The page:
Originally published on Medium
I am a writer — a fact I often forget given I have spent so much of my life not writing. I was always a writer from the moment I learned to write, baffling my peers and teachers in school given I pursued technical interests with equal passion. For as terribly as I performed in secondary school, I still took pride in my writing and would eek out passing grades in English and Social Studies courses by the quality of my writing alone. I aced essay-based college courses and have written elaborate and thorough technical documentation.
So why do I feel like I’m terrible at it?
This feeling of inadequacy consistently holds me back from completion. I’ve determined it to be a symptom of impostor syndrome, which I currently suffer from in multiple areas of my life. It results in me giving up on an endeavour too easily because I feel inadequate, or failing to try at all.
I have a wide array of knowledge on a variety of topics. I pursue deep study on all things I take an interest in or pursue as a hobby, but I so rarely write about my thoughts and experiences, placing a low value on my opinions and considering the time to write them too costly an expenditure.
I’m constantly questioning myself about the work I produce, and I’d like to put an end that. Below are a number of questions that serve to undermine my success. I hope for each I can come up with a positive answer to throw back at the voice in my head.
“Why would anybody listen to what I have to say?” I converse online regularly and sometimes spend hours writing lengthy comment responses to disagreeable posts. I can be inspired in conversation, and feel my view is valuable in argument, but so rarely am I willing to put my ideas forward as a standalone document. People upvote, favourite, and like my lengthy comments so clearly there’s an interest in my message, but I still worry for whatever reason about the potential response to a standalone piece.
If I find a topic important, it only stands to reason that somebody else will. I need to remember that my audience isn’t everyone. I can’t possibly hope to write content that will appeal to everyone. If I write something that appeals to a small, under-served minority, all the better.
“What if I’m my opinions change?” On the occasions I have unearthed old examples of my writing, I’ve frankly been embarrassed by it. It’s not that I find the writing itself to be bad (though it is in a few cases), but in my past I have held problematic views of all kinds and said things I regret. I recognize that we all grow and change as individuals, but the idea of cementing something in public view now that may one day be perceived as problematic later is horrifying. It’s uncomfortable looking back and seeing reminders of how awful I used to be.
I fear the public perception that the person I was perceived to be in past is still relevant to the person I am today. This perception drives stigma for past activities and a general fear of public or online presence. This stigma drives political witch hunts and doxing efforts from shitty corners of the internet.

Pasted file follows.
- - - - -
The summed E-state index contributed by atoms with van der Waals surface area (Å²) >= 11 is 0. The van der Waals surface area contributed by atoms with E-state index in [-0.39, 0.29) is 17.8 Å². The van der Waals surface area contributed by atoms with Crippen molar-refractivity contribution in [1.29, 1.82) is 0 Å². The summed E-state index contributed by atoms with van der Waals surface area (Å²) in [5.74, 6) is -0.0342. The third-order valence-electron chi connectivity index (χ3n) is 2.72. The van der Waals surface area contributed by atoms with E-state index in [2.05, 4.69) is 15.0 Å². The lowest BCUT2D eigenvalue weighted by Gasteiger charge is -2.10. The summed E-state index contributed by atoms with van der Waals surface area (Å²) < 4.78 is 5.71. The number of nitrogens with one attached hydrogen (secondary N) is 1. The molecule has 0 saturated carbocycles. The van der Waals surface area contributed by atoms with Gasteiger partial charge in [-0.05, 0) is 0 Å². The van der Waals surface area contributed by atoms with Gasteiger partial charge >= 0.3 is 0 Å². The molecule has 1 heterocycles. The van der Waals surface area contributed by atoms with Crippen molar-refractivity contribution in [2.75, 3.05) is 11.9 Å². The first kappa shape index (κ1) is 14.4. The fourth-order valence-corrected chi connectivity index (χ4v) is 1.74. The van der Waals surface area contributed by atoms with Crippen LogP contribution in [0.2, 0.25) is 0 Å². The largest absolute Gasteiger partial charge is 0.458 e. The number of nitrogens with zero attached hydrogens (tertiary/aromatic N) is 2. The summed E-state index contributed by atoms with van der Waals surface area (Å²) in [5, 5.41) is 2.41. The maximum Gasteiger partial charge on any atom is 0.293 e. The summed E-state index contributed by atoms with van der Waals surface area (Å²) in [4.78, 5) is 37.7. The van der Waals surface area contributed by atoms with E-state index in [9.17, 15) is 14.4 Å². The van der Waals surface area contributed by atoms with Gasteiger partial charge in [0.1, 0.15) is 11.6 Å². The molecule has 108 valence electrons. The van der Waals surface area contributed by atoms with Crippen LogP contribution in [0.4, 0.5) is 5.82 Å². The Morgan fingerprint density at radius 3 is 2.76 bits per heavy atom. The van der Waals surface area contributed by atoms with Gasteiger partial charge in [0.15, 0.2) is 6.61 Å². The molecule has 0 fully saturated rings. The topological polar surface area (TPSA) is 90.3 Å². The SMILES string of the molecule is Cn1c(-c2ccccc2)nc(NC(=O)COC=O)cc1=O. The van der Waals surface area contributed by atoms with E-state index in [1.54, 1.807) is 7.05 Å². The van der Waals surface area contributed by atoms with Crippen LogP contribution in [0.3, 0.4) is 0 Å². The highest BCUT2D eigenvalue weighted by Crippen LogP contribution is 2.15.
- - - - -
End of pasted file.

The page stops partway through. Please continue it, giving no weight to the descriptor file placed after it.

I forget in all this that the person I am now is much better than the person I used to be. I am capable of better now and I have reason to be more hopeful that what I produce now will have greater longevity. I also need to remember that even timeless works are problematic in myriad ways. Writing is, after all, a product of its time.
Sometimes my opinions change over the course of writing. I might have a great idea and spend hours writing, only to glance over what I’ve written and hate every word. I’ve deleted pages of work I became disappointed with and lost those hours of time forever. I need to learn to save the draft and come back to it another day rather than dispose of it completely. My perception, especially after a couple of hours staring at text, is not always an accurate reflection of how I will feel in the long term.
“I’m not experienced or knowledgeable enough.” I frequently worry that whatever the topic, I haven’t been exposed long enough or researched it deeply enough. The adage “the more you know, the more you know you don’t know” seems to describe the trap I’ve fallen in to. I stand on the precipice of a little bit of knowledge and experience and am able to see the unfathomable depths of things I don’t understand and maybe never will.
It’s important, moving forward, that I account for the scale of time and how little time we actually have to experience things on this planet. I could dedicate my life to pursuit of knowledge or experience in one narrow field and never understand it. Perhaps I should try expressing views from my limited experience in the hopes that it improves the collective knowledge or provides me with needed feedback to improve my own understanding.
“I’m nowhere near as good a writer as _______.” There are some seriously great writers and journalists in the social justice, tech, feminism, and transgender scenes. I am awed and humbled by their skill with words. Some are fast and prolific whereas I am far from it.
I know, I know, practice makes perfect, but it seems to come so easily to others sometimes. I really need to stop comparing myself. My style is very different from most everyone I read but that doesn’t make it bad. The way I write is unique and a product of my unique experiences.
Changes will need to be made to my internal dialogue to move past these sorts of questions and produce the content I know on some level I’m capable of producing. I need to produce content to get better at producing content. This post is a start.